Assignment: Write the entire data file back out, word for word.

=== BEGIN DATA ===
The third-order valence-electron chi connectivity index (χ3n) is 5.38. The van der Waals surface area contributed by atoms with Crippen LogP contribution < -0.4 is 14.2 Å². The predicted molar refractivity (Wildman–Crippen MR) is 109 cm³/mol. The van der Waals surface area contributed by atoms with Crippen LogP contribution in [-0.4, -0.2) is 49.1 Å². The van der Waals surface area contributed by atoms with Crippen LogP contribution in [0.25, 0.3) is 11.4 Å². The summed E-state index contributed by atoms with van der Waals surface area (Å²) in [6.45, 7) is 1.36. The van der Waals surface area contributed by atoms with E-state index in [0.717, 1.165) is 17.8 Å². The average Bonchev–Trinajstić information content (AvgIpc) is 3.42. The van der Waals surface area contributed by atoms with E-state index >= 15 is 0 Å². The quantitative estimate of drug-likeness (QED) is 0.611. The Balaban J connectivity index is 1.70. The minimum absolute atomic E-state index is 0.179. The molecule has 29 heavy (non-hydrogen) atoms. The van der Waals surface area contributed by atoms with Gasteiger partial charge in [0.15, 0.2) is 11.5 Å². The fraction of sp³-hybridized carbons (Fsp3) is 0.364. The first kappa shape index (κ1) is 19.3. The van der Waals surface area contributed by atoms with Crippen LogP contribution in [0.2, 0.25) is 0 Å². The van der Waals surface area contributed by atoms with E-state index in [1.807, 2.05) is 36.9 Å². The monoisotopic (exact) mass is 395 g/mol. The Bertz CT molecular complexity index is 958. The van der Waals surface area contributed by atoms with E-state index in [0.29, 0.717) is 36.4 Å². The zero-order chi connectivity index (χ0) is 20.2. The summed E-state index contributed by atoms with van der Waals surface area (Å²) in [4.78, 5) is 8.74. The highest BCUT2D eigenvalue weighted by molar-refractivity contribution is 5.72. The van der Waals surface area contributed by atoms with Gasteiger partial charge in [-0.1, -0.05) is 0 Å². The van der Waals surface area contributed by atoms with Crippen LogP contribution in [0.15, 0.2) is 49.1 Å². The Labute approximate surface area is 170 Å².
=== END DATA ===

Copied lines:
The third-order valence-electron chi connectivity index (χ3n) is 5.38. The van der Waals surface area contributed by atoms with Crippen LogP contribution < -0.4 is 14.2 Å². The predicted molar refractivity (Wildman–Crippen MR) is 109 cm³/mol. The van der Waals surface area contributed by atoms with Crippen LogP contribution in [-0.4, -0.2) is 49.1 Å². The van der Waals surface area contributed by atoms with Crippen LogP contribution in [0.25, 0.3) is 11.4 Å². The summed E-state index contributed by atoms with van der Waals surface area (Å²) in [6.45, 7) is 1.36. The van der Waals surface area contributed by atoms with E-state index in [0.717, 1.165) is 17.8 Å². The average Bonchev–Trinajstić information content (AvgIpc) is 3.42. The van der Waals surface area contributed by atoms with E-state index >= 15 is 0 Å². The quantitative estimate of drug-likeness (QED) is 0.611. The Balaban J connectivity index is 1.70. The minimum absolute atomic E-state index is 0.179. The molecule has 29 heavy (non-hydrogen) atoms. The van der Waals surface area contributed by atoms with Gasteiger partial charge in [0.15, 0.2) is 11.5 Å². The fraction of sp³-hybridized carbons (Fsp3) is 0.364. The first kappa shape index (κ1) is 19.3. The van der Waals surface area contributed by atoms with Crippen LogP contribution in [0.2, 0.25) is 0 Å². The van der Waals surface area contributed by atoms with E-state index in [1.807, 2.05) is 36.9 Å². The monoisotopic (exact) mass is 395 g/mol. The Bertz CT molecular complexity index is 958. The van der Waals surface area contributed by atoms with E-state index in [0.29, 0.717) is 36.4 Å². The zero-order chi connectivity index (χ0) is 20.2. The summed E-state index contributed by atoms with van der Waals surface area (Å²) in [4.78, 5) is 8.74. The highest BCUT2D eigenvalue weighted by molar-refractivity contribution is 5.72. The van der Waals surface area contributed by atoms with Gasteiger partial charge in [-0.1, -0.05) is 0 Å². The van der Waals surface area contributed by atoms with Crippen LogP contribution in [0.15, 0.2) is 49.1 Å². The Labute approximate surface area is 170 Å².